One afternoon in 1984 a friend excitedly told me about a unique medical technology she’d come across called “live-cell analysis.”
“Normally, when you look at human cells under a microscope,” she said, “they’re already dead. But live cell analysis allows you to look at your own blood cells while they’re still alive.”
I wasn’t quite sure what the big deal about that was, but when she offered to demonstrate the technique for me next time I came into her office, I thought, why not? What do I really have to lose, other than a few drops of blood?
So during my next visit to her workplace, she drew a small blood sample from my finger and put it on a slide and then carefully placed it under a microscope. After adjusting the focus, she said, “Here, come take a look.”
I shifted my chair over to where she had the microscope, squinted through the eyepiece and proceeded to behold one of the most astonishing sights of my life. There, right before my eyes, were thousands, possibly even millions, of cells actively swimming around in plasmic fluid, all of them alive and all of them acting very much like miniature sentient beings. And just moments earlier, that teeming population of cells had been inside my very own body—and now I was watching them outside of me, struggling to survive, each seemingly with a mind, and possibly individuality, of its own.
I’d read enough science articles by that point to know our body housed trillions of cells, but that meant almost nothing to me, since it had always been little more than an abstraction. But this was different, because now I could actually see it or at least see part of it.
My body really was a cosmos of its own, embracing untold billions of living creatures all working together in concert, vastly more numerous than the number of human beings on the Earth.
And this was all inside of me. Making it even more startling was the fact that what I was looking at came from just the tiniest drop of blood. My imagination reeled at the thought of all the other cells in my body I wasn’t seeing.
For days afterwards I felt a sense of awe over the magnitude of this body I’d always taken for granted. I became more conscious of my health, the effects of exercis, and of the foods and liquids I put into my body—well, for a time, anyway.
Ingrained habits being what they are and it wasn’t long before I lapsed back into some of the old patterns I’d struggled with for years up to that point. Still, the experience shifted my perception in significant ways and fostered a sense of reverence in me for that vast network of miniscule creatures that comprise my body. I came to realize that I was essentially the steward responsible for their welfare, that I needed to respect that responsibility and step up to the plate, no less than if I were a parent taking care of children I’d fathered. It’s become something of a tired cliché hearing people refer to the human body as a temple, yet that’s exactly what I realized. And what a monumental temple it was, when seen from the vantage point of the extremely small.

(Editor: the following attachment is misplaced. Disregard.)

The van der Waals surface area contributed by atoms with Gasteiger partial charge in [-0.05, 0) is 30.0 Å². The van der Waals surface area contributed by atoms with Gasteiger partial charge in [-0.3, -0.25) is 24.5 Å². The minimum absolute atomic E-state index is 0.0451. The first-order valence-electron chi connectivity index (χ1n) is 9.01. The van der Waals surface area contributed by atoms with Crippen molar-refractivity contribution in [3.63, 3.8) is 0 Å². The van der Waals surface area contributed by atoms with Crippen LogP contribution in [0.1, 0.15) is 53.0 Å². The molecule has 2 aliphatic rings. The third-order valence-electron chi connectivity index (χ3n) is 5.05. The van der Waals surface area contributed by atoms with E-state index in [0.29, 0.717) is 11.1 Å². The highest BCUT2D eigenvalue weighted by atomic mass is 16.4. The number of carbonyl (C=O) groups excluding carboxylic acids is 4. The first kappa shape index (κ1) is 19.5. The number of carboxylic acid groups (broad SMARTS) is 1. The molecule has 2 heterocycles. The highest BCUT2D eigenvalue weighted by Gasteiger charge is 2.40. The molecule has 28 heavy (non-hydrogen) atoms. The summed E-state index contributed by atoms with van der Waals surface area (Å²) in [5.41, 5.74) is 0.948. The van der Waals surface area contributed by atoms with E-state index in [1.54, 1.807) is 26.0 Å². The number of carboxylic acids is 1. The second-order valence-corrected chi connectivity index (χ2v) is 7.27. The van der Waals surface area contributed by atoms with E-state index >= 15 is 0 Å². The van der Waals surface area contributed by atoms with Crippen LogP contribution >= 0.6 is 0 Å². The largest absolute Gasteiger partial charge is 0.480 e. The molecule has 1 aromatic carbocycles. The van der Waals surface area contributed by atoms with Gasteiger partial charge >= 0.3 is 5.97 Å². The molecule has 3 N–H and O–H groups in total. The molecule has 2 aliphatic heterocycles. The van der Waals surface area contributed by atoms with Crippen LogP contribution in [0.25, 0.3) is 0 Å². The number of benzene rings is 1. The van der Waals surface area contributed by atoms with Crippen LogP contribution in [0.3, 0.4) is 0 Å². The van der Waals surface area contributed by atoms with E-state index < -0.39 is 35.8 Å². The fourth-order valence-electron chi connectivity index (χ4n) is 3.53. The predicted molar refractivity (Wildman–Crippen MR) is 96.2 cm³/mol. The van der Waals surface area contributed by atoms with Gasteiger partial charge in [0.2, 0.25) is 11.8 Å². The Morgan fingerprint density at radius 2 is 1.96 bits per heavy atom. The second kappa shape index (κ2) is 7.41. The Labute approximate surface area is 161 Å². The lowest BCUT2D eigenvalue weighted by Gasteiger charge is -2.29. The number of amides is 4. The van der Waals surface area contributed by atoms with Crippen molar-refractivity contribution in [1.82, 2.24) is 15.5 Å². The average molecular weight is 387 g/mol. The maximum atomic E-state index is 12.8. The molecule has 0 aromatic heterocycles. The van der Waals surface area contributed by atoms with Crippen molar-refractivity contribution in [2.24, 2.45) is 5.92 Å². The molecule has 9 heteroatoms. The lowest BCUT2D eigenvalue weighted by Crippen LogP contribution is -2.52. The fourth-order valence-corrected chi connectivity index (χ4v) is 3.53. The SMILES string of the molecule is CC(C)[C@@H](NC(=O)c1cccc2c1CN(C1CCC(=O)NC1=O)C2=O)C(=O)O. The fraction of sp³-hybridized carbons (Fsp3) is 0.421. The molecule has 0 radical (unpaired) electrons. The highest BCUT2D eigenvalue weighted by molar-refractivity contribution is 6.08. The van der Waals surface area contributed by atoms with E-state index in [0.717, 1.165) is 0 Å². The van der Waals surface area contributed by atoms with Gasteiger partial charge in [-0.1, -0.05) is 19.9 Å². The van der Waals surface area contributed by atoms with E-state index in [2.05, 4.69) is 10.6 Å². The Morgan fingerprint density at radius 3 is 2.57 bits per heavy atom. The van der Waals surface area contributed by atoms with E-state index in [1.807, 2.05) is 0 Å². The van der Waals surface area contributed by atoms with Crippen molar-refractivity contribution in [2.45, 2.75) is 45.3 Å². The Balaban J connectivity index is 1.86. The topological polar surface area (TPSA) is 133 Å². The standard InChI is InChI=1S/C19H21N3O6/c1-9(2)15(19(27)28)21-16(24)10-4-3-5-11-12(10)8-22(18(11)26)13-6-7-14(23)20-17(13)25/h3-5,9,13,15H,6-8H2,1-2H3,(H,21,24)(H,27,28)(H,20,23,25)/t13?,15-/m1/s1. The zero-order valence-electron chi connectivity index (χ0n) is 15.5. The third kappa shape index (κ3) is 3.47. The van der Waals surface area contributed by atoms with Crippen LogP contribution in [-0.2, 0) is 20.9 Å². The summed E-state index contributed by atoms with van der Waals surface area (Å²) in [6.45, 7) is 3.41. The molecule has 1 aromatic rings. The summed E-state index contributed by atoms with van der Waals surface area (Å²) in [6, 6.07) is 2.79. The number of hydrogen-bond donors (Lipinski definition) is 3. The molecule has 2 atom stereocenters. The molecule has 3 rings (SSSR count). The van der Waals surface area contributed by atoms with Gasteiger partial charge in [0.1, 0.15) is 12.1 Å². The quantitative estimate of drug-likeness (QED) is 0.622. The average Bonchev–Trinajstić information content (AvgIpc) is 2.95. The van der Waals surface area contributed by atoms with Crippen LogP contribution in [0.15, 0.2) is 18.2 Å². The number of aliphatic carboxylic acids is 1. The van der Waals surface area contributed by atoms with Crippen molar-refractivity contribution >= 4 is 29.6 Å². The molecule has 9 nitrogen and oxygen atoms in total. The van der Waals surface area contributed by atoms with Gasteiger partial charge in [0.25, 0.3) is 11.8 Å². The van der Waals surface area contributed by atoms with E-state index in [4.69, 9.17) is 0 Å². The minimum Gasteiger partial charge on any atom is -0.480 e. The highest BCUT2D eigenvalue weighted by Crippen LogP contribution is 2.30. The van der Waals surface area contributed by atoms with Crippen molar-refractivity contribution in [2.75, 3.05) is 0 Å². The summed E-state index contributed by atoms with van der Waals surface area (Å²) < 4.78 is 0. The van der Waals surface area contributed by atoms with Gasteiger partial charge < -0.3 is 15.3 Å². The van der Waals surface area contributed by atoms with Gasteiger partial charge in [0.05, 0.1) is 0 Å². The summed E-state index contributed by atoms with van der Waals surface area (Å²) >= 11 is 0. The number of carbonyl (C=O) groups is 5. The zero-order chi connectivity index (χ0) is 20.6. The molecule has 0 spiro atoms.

I was so taken with this discovery that I couldn’t help but blather on for days about it to anyone who would listen. One of those poor souls was a friend named Dave Blair, a fellow student at the same yoga center I’d been studying at back then. When I described to him how amazing this experience had been for me, seeing those millions of cells alive like that and which had come from my own body, he paused then said something that stopped me in my tracks: “Just think, Ray: to all those cells, you are Brahma!”
In Hinduism, Brahma is the name for the creator God who creates and oversees the universe and as offhand and light-hearted as his remark was meant to be, it triggered a paradigm shift in my mind that carried my experience to a whole other level. Because in that moment I realized that, in a way, I really was “God” to all those miniscule creatures swimming around in my body.
And that, in turn, caused me to wonder: What, exactly, is this I?
It was a conceptual time-bomb, sparking a subtle awakening of who I was, as something formless yet radiant and endlessly mysterious.
Dave was right, I truly was like some cosmic being relative to all those cells swarming around inside me—but that I wasn’t localized in a specific part of my body, it was more of a formless identity or ground of awareness which encompassed and transcended it all.
Ever since that day, whenever I feel stalled in my meditations (which is a good deal of the time, frankly) I think back to that comment, for which I’m indebted to my friend—the late Dave Blair who died at an all-too-early age from a brain aneurism. And every time I do, it triggers a similar awakening, if only faintly at times, which reminds me of how remarkable this bodily universe—and its overseeing consciousness—truly is.
And I’ve never looked at a drop of blood from a cut the same way ever again.
Author: Ray Grasse
Editor: Katarina Tavčar
Photo: Andrew Mason/Flickr